Donald Trump in 2012? That's Just Silly

The reality TV star and real estate magnate came in just three points behind President Obama.


There is a time in the yearly news cycle commonly known as "the silly season," a period in which people do stupid but often harmless things that make for amusing copy. Usually, this occurs during the heat of summer, or when there’s little actual substance to examine, such as two wars, an economy wrestling itself out of recession, and uncertainty in the Middle East.

One can only hope that is the reason why New York real estate magnate and professional self-promoter Donald Trump is talking about running for president. Why Trump fares alarmingly well in a poll—coming in at just three points behind President Obama—is a more disturbing question.

Has the country’s low-rent romance with reality TV finally deprived people of the ability to distinguish between actual reality and made-for-TV "reality" (which was created largely to avoid paying writers, anyway)? Has the celebritization of politics dangerously dulled the lines between people who are famous for smarts and experience and those who are famous for making spectacles of themselves? [Take the U.S. News poll: Who is your pick for the 2012 GOP presidential nomination?]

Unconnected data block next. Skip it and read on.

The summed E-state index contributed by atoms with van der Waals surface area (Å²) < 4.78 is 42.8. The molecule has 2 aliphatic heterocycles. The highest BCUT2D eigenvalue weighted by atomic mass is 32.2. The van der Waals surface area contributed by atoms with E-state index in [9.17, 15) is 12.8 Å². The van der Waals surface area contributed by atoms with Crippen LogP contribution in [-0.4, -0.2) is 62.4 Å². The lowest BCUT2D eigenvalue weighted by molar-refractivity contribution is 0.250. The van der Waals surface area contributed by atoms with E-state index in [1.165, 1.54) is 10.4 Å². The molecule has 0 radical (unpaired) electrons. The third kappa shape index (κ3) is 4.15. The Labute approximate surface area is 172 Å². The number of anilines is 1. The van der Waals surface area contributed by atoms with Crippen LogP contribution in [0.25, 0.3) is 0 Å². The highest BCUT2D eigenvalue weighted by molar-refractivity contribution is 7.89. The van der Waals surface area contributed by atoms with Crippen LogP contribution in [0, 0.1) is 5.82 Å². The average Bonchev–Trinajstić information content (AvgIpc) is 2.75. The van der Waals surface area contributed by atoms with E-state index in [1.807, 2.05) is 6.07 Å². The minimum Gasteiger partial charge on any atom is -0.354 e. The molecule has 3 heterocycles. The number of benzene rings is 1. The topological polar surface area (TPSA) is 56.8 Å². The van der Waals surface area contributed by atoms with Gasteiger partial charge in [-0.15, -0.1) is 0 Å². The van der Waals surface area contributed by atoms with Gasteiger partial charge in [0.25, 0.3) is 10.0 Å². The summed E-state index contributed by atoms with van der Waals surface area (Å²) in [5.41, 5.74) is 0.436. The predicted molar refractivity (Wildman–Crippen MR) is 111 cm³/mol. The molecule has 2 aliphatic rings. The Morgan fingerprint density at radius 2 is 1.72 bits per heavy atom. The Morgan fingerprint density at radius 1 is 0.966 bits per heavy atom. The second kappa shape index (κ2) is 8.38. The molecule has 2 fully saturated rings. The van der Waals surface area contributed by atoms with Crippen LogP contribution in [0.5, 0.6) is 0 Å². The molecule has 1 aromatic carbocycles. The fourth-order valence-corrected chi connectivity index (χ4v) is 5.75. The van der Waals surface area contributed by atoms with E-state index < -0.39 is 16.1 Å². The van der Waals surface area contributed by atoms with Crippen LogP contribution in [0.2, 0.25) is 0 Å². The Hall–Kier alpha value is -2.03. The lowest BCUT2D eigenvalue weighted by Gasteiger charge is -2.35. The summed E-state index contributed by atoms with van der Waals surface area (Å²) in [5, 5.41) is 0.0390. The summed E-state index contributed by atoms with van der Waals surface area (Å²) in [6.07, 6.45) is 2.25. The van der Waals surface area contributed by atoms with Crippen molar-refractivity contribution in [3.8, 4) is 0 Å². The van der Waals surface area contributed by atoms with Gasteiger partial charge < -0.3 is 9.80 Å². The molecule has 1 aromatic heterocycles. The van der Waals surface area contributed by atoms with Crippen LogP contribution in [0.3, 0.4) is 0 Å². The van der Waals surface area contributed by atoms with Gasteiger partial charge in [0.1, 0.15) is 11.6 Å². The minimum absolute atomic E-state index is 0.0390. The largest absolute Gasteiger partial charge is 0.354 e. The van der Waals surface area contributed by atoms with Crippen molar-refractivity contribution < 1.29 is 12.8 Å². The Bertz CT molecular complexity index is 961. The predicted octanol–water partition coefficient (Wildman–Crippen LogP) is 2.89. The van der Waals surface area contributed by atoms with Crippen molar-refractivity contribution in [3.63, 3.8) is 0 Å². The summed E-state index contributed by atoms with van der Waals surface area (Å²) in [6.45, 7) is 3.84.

Perhaps it’s The Donald’s wealth that trumps his short-comings. There is, among a substantial part of the electorate, a sense that rich people must have something going for them, or they wouldn’t have made all that money. One would think the performance of Wall Street moneymen and mortgage bankers—the same people who helped bring you a painful recession—would have disabused people of that notion. [See editorial cartoons about the economy.]

There is also a false premise that having money gives a candidate a huge advantage in campaigns. It’s true that campaigns, especially presidential runs, require large amounts of cash. But self-funded candidates very rarely win the general election. Ask California’s Meg Whitman or Carly Fiorina. Or Connecticut’s Linda McMahon. Or Blair Hull, who lost to someone then a relative unknown—Barack Obama—in a Democratic primary for the U.S. Senate. [See a roundup of this month's best political cartoons.]

Politics can be entertaining; some days, it’s all that keeps us paying attention. But entertainment value alone does qualify anyone to lead the country—no matter how much fun it would be to read the WikiLeaks cables detailing foreign leaders’ comments on Trump’s hair.

  • Take the U.S. News poll: Who is your pick for the 2012 GOP presidential nomination?
  • Check out a roundup of this month's best political cartoons.
  • See photos of the Obamas behind the scenes.